02/29/2016 4:42PM

Florida House advances revised decoupling bill


A Florida House committee advanced a bill on Monday containing revisions to an earlier bill approving a proposed gambling compact with the Seminole tribe, leaving intact most provisions affecting the horse-racing industry.

The bill, which is a substitute for an earlier bill considered by the House, still contains controversial provisions allowing most of the state’s parimutuel facilities to close their live-racing operations while offering casino-type games. Under the bill – and a bill that was approved earlier in a Senate committee – Gulfstream Park and Tampa Bay Downs would not be allowed to decouple, and Florida horsemen and breeders would share in a purse fund receiving approximately $40 million annually in subsidies from casinos, including the Seminoles’ operations.

Rep. Matt Gaetz, the chairman of the House Finance and Tax Committee, described the bill in his closing remarks as a “love note” to the Senate, sent to encourage compromise between the two houses on their respective versions of the bill. The House version contains several elements that differ from the Senate version, specifically in areas dealing with the ability of the Seminole tribe’s present and future competitors to offer casino-type games.

“This is our plea … that all our work will not go for naught,” Gaetz said.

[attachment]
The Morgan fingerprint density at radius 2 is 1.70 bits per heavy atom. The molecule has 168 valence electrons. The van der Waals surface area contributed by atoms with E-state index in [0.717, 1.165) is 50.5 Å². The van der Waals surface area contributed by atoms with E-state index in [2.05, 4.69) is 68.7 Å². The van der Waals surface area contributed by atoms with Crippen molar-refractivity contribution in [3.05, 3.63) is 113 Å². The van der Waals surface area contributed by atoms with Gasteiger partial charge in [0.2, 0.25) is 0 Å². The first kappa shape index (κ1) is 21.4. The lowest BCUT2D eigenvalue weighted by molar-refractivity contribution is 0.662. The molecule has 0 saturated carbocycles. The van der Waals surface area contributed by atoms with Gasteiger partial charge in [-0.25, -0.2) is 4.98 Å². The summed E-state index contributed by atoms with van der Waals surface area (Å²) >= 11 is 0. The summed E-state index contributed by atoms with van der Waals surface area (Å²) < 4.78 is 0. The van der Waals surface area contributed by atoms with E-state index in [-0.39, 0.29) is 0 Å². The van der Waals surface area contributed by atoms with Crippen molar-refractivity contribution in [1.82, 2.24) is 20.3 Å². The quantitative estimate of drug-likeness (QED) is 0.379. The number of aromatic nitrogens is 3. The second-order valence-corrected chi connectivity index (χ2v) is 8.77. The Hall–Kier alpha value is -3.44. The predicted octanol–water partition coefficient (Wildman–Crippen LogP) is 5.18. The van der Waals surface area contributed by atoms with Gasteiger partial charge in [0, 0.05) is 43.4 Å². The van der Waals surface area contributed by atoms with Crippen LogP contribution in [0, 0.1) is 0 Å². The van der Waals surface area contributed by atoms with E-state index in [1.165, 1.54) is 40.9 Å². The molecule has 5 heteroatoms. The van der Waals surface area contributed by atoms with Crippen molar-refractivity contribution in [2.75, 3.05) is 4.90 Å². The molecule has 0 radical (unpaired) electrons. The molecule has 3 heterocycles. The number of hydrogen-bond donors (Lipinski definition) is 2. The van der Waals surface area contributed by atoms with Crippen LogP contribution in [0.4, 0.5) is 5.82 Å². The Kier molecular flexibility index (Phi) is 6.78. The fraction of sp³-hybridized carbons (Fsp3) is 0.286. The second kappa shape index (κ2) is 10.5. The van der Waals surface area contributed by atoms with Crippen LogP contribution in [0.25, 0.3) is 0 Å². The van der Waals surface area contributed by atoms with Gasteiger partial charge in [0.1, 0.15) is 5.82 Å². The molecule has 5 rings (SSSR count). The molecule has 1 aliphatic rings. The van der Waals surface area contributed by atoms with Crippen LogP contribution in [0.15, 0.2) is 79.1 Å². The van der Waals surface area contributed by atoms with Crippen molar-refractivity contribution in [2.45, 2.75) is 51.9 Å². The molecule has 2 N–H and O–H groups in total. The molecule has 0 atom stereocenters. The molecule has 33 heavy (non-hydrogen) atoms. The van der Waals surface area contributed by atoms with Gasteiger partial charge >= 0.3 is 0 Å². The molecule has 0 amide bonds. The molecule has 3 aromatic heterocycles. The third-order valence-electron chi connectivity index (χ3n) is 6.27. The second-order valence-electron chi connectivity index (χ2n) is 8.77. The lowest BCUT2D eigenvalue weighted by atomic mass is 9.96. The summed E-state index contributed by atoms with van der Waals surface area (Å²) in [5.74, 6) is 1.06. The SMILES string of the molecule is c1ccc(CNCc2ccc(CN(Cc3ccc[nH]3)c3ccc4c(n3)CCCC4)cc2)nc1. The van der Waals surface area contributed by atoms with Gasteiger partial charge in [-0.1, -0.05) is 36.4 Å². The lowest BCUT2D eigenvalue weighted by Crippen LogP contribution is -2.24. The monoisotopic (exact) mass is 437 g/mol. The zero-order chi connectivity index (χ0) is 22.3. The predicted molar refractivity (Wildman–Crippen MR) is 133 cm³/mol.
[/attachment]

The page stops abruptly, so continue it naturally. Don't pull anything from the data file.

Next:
The Florida Senate Appropriations Committee is expected to take up its own version of the bill on Tuesday. According to several racing lobbyists, it is not yet clear if that committee will advance a bill. If the Senate committee kills the legislation, it is likely the Seminole tribe will continue to operate under the provisions of an earlier compact that has expired while negotiating with the state on a new agreement that could be contemplated by the legislature in 2017.

Although horsemen’s organizations have said they are opposed to decoupling, Thoroughbred lobbyists have been successful in carving out provisions in the legislation in both houses that will benefit the Thoroughbred racing industry, such as the purse pool. Those carve-outs are seen as critical to avoid stirring up opposition to the bill from the Thoroughbred community.

Florida Gov. Rick Scott negotiated the new compact with the Seminole tribe late last year. Because the compact has to be approved by the legislature, negotiations on an enabling bill have led lobbyists from gambling and entertainment companies to descend on Tallahassee to seek favorable treatment. The legislature has 11 days left in its session this year.

While the bill did not contain any significant new provisions affecting the Thoroughbred racing industry, the House legislation would allow Gulfstream Park to add blackjack to its own slot-machine parlor.